Prehistoric Week: Looking Back At TERRA NOVA

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Martin Rayburn is transported back 85 million years...


Thinking back to Terra Nova I can't help but remember the excitement surrounding the announcement of the series. The name Steven Spielberg and the word "dinosaur", together they will always conjure up images of Jurassic Park, and so hearing the legendary filmmaker was to executive produce a new television series with dinosaurs, well the expectations were phenomenal.

But, long before the show made it to the screen word got out that all was not well with Terra Nova. Production was delayed, budgets were skyrocketing and the premiere was postponed. The press, always keen to tear down anyone or anything that attempts greatness, were gleefully picking at Terra Nova's Jurassic carcass before the first dinosaur had roared into frame. And so it was with slightly less excitement that I sat down to watch the opening episode, expecting the worst but quietly hoping for the best.


It didn't look like my hopes would be answered. The concept was not exactly Michael Crichton levels of storytelling. The show was centered around the Shannons, an ordinary 'all American' family from 2149 living on a dying Earth, who are transported back 85 million years to join Terra Nova, a colony of humans with a second chance to build a civilisation. Despite the budget the CGI wasn't great, it wasn't bad but not really what I'd hoped for. Worse, though, in that opening episode it felt that almost all the cast were forgettable, or, in the case of the youngsters, annoying. Essentially I was getting the feeling that Terra Nova was nothing but trashy, pulpy TV for the masses.

Which of course it is, there's no denying that, but Terra Nova proved to have just the right ingredients to stay on the acceptable side of the entertainment line without drifting too far into absolute cheese fest. I made it through the pilot, and even found myself warming up to it a bit. By the second episode, I was hooked. The concept may have been derivative, but it was addictive. Forget Jurassic Park and seeing dinosaurs alive in the 1990s, here was a tiny colony of humans living in the midst of the Jurassic period. It's guns vs dinosaurs!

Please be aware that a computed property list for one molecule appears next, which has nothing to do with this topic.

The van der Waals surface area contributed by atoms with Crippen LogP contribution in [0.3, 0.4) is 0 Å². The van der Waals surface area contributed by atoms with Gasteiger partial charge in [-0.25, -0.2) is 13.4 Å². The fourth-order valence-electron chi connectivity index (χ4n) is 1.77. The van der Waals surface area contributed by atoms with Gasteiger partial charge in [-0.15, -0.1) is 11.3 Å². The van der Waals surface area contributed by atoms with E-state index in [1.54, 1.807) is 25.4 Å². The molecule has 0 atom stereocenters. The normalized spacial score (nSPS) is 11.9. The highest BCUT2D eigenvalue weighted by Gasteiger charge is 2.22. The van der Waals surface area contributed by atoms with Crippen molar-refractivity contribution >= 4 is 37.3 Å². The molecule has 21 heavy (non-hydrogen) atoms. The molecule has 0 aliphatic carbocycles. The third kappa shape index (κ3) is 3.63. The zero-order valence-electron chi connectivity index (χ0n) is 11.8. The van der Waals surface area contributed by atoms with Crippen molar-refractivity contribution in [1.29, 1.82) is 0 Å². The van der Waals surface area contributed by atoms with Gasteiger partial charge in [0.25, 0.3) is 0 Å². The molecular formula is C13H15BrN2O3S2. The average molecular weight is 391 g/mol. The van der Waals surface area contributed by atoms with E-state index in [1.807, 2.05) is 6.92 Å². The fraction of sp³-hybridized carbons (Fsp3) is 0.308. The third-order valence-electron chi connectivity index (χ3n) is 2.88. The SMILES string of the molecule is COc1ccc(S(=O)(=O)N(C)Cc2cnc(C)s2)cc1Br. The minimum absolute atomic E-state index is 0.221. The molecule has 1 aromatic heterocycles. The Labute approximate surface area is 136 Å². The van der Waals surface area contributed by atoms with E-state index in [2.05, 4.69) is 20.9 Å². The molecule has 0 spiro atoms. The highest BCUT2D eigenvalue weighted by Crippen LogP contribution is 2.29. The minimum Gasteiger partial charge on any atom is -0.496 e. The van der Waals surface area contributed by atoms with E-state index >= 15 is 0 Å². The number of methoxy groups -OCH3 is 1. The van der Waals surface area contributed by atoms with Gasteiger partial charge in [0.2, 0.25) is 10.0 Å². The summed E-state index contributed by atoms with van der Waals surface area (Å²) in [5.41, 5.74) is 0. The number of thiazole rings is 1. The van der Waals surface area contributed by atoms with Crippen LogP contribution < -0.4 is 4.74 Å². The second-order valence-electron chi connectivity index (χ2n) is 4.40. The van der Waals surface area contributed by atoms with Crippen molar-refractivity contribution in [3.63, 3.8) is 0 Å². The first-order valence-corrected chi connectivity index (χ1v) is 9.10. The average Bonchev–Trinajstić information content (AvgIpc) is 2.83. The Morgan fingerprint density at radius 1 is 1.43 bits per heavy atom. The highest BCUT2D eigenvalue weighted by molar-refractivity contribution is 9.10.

The sets were mighty impressive, and Terra Nova itself looked great. It was clear that set-design was zapping a lot of the budget, rather than it all going on the CGI dinosaurs, and that, I think, turned out to be the better decision. Plus as the show was filmed in Australia the sets were built surrounded by actual vegetation from the rainforest, making it look even more realistic.

Episode plots were remarkably good. I loved the attack of the swarming flying creatures, a really unexpected kind of menace. The big story arc with the rival colonists could have been tedious beyond belief, but it was somehow steered into entertaining twists instead of painfully obvious and frustrating ones. Even the characters started to develop and grow on me. Jason O'Mara, who I'd written off in that first installment, turned out to be a good leading man, but he was not the real star of this series. Stephen Lang, as the tough-as-nails commander, was the standout, obviously. It's amazing how one really solid actor can anchor an entire show, and Lang does it beautifully in Terra Nova. The show was worth watching just for his presence.


By the end of the first season I was getting really caught up in the weird world of Terra Nova. At that point, of course, cancellation became an inevitability. The show got to wrap up some of its plot threads, but left some of the more intriguing ones dangling (were they really back in time or in the future?). There really should be a law against this kind of thing, I've been burnt too many times thanks to too many premature cancellations.

All in all, Terra Nova was most definitely not a work of genius (it's more akin in style to Jurassic Park 2 than Jurassic Park 1), but I believe that what it set out to do it did well enough. It may have been a bit of a weak concept and featured some suspect acting here and there (and some unremarkable dialogue) but somehow it worked. Somehow this romp through primordial jungles became addictive viewing. Somehow it all came together and added up to something that was really.... not bad. Not bad at all.

By day, an ordinary bloke in a dull 9 to 5. By night, a tired ordinary bloke. Martin still hasn't worked out what he wants to do when he grows up. He is currently 49.

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